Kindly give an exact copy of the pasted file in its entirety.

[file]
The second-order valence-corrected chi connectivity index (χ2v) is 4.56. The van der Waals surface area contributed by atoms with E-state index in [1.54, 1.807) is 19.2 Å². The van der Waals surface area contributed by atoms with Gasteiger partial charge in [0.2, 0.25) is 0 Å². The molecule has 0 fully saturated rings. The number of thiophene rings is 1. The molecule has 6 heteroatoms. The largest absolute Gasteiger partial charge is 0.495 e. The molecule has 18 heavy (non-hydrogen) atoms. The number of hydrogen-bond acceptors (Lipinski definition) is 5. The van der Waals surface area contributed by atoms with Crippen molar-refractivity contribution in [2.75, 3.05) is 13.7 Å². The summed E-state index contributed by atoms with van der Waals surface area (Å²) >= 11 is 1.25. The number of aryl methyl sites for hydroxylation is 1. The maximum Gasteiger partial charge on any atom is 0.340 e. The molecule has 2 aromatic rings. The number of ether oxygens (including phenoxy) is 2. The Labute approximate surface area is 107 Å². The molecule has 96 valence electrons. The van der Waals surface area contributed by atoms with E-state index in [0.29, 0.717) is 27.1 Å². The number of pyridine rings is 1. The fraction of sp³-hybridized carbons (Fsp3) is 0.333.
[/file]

The second-order valence-corrected chi connectivity index (χ2v) is 4.56. The van der Waals surface area contributed by atoms with E-state index in [1.54, 1.807) is 19.2 Å². The van der Waals surface area contributed by atoms with Gasteiger partial charge in [0.2, 0.25) is 0 Å². The molecule has 0 fully saturated rings. The number of thiophene rings is 1. The molecule has 6 heteroatoms. The largest absolute Gasteiger partial charge is 0.495 e. The molecule has 18 heavy (non-hydrogen) atoms. The number of hydrogen-bond acceptors (Lipinski definition) is 5. The van der Waals surface area contributed by atoms with Crippen molar-refractivity contribution in [2.75, 3.05) is 13.7 Å². The summed E-state index contributed by atoms with van der Waals surface area (Å²) >= 11 is 1.25. The number of aryl methyl sites for hydroxylation is 1. The maximum Gasteiger partial charge on any atom is 0.340 e. The molecule has 2 aromatic rings. The number of ether oxygens (including phenoxy) is 2. The Labute approximate surface area is 107 Å². The molecule has 96 valence electrons. The van der Waals surface area contributed by atoms with E-state index in [0.29, 0.717) is 27.1 Å². The number of pyridine rings is 1. The fraction of sp³-hybridized carbons (Fsp3) is 0.333.